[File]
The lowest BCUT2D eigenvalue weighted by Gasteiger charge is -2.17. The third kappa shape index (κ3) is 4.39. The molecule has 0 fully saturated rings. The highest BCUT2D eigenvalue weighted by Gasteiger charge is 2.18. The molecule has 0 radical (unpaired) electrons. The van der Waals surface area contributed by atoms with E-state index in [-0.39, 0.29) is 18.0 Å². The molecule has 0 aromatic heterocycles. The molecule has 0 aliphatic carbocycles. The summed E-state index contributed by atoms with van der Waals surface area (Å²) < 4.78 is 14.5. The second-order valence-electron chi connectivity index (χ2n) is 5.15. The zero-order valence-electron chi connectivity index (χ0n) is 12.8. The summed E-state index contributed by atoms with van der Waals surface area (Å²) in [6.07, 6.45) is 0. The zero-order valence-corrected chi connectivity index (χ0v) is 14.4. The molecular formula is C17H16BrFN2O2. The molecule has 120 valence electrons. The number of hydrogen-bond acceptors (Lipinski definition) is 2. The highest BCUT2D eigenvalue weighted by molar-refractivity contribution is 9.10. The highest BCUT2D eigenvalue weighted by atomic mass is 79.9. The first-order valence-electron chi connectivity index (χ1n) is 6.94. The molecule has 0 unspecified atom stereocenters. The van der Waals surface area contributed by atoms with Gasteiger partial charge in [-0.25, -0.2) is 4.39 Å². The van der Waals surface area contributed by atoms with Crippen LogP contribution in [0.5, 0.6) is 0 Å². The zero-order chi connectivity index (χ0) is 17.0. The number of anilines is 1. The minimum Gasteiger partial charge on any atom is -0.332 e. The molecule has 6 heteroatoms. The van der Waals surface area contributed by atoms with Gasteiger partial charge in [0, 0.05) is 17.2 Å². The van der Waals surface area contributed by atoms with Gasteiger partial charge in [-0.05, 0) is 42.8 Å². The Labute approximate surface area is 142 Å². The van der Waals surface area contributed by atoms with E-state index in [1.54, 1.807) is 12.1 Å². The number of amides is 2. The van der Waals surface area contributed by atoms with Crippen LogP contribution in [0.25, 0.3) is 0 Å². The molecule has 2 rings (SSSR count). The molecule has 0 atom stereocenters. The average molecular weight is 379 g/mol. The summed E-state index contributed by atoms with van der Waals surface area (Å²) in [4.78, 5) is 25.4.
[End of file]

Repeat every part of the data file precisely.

The lowest BCUT2D eigenvalue weighted by Gasteiger charge is -2.17. The third kappa shape index (κ3) is 4.39. The molecule has 0 fully saturated rings. The highest BCUT2D eigenvalue weighted by Gasteiger charge is 2.18. The molecule has 0 radical (unpaired) electrons. The van der Waals surface area contributed by atoms with E-state index in [-0.39, 0.29) is 18.0 Å². The molecule has 0 aromatic heterocycles. The molecule has 0 aliphatic carbocycles. The summed E-state index contributed by atoms with van der Waals surface area (Å²) < 4.78 is 14.5. The second-order valence-electron chi connectivity index (χ2n) is 5.15. The zero-order valence-electron chi connectivity index (χ0n) is 12.8. The summed E-state index contributed by atoms with van der Waals surface area (Å²) in [6.07, 6.45) is 0. The zero-order valence-corrected chi connectivity index (χ0v) is 14.4. The molecular formula is C17H16BrFN2O2. The molecule has 120 valence electrons. The number of hydrogen-bond acceptors (Lipinski definition) is 2. The highest BCUT2D eigenvalue weighted by molar-refractivity contribution is 9.10. The highest BCUT2D eigenvalue weighted by atomic mass is 79.9. The first-order valence-electron chi connectivity index (χ1n) is 6.94. The molecule has 0 unspecified atom stereocenters. The van der Waals surface area contributed by atoms with Gasteiger partial charge in [-0.25, -0.2) is 4.39 Å². The van der Waals surface area contributed by atoms with Crippen LogP contribution in [0.5, 0.6) is 0 Å². The zero-order chi connectivity index (χ0) is 17.0. The number of anilines is 1. The minimum Gasteiger partial charge on any atom is -0.332 e. The molecule has 6 heteroatoms. The van der Waals surface area contributed by atoms with Gasteiger partial charge in [0, 0.05) is 17.2 Å². The van der Waals surface area contributed by atoms with Gasteiger partial charge in [-0.05, 0) is 42.8 Å². The Labute approximate surface area is 142 Å². The van der Waals surface area contributed by atoms with E-state index in [1.54, 1.807) is 12.1 Å². The number of amides is 2. The van der Waals surface area contributed by atoms with Crippen LogP contribution in [0.25, 0.3) is 0 Å². The molecule has 2 rings (SSSR count). The molecule has 0 atom stereocenters. The average molecular weight is 379 g/mol. The summed E-state index contributed by atoms with van der Waals surface area (Å²) in [4.78, 5) is 25.4.